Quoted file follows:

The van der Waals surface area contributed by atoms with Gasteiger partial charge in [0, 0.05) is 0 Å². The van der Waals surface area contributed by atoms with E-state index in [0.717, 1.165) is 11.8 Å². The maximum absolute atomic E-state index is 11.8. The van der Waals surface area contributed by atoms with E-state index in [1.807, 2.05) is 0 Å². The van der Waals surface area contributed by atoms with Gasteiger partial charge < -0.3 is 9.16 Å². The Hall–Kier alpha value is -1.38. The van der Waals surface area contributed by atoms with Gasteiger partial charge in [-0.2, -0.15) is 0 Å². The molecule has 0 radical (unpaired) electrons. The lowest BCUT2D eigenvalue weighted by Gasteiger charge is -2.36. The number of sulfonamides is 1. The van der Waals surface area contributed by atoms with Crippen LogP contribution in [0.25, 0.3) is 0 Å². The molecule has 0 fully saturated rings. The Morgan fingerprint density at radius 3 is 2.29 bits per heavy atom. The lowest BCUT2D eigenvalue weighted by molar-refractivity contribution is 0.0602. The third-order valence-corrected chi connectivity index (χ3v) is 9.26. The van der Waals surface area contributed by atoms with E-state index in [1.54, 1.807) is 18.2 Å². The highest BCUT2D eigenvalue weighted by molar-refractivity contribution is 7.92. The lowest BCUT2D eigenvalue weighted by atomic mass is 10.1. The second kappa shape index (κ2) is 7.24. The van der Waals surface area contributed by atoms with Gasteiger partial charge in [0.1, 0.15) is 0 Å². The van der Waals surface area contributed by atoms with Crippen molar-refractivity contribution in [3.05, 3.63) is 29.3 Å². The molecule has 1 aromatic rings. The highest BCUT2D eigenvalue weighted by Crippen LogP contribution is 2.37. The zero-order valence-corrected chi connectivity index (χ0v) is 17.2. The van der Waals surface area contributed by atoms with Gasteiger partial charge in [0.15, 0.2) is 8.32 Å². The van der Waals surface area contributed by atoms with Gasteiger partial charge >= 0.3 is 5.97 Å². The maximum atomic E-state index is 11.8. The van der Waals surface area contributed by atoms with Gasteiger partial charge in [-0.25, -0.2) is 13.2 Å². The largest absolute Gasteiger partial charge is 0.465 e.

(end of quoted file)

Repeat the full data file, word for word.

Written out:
The van der Waals surface area contributed by atoms with Gasteiger partial charge in [0, 0.05) is 0 Å². The van der Waals surface area contributed by atoms with E-state index in [0.717, 1.165) is 11.8 Å². The maximum absolute atomic E-state index is 11.8. The van der Waals surface area contributed by atoms with E-state index in [1.807, 2.05) is 0 Å². The van der Waals surface area contributed by atoms with Gasteiger partial charge < -0.3 is 9.16 Å². The Hall–Kier alpha value is -1.38. The van der Waals surface area contributed by atoms with Gasteiger partial charge in [-0.2, -0.15) is 0 Å². The molecule has 0 radical (unpaired) electrons. The lowest BCUT2D eigenvalue weighted by Gasteiger charge is -2.36. The number of sulfonamides is 1. The van der Waals surface area contributed by atoms with Crippen LogP contribution in [0.25, 0.3) is 0 Å². The molecule has 0 fully saturated rings. The Morgan fingerprint density at radius 3 is 2.29 bits per heavy atom. The lowest BCUT2D eigenvalue weighted by molar-refractivity contribution is 0.0602. The third-order valence-corrected chi connectivity index (χ3v) is 9.26. The van der Waals surface area contributed by atoms with E-state index in [1.54, 1.807) is 18.2 Å². The highest BCUT2D eigenvalue weighted by molar-refractivity contribution is 7.92. The lowest BCUT2D eigenvalue weighted by atomic mass is 10.1. The second kappa shape index (κ2) is 7.24. The van der Waals surface area contributed by atoms with Gasteiger partial charge in [0.1, 0.15) is 0 Å². The van der Waals surface area contributed by atoms with Crippen molar-refractivity contribution in [3.05, 3.63) is 29.3 Å². The molecule has 1 aromatic rings. The highest BCUT2D eigenvalue weighted by Crippen LogP contribution is 2.37. The zero-order valence-corrected chi connectivity index (χ0v) is 17.2. The van der Waals surface area contributed by atoms with Gasteiger partial charge in [0.15, 0.2) is 8.32 Å². The van der Waals surface area contributed by atoms with Gasteiger partial charge >= 0.3 is 5.97 Å². The maximum atomic E-state index is 11.8. The van der Waals surface area contributed by atoms with Gasteiger partial charge in [-0.25, -0.2) is 13.2 Å². The largest absolute Gasteiger partial charge is 0.465 e.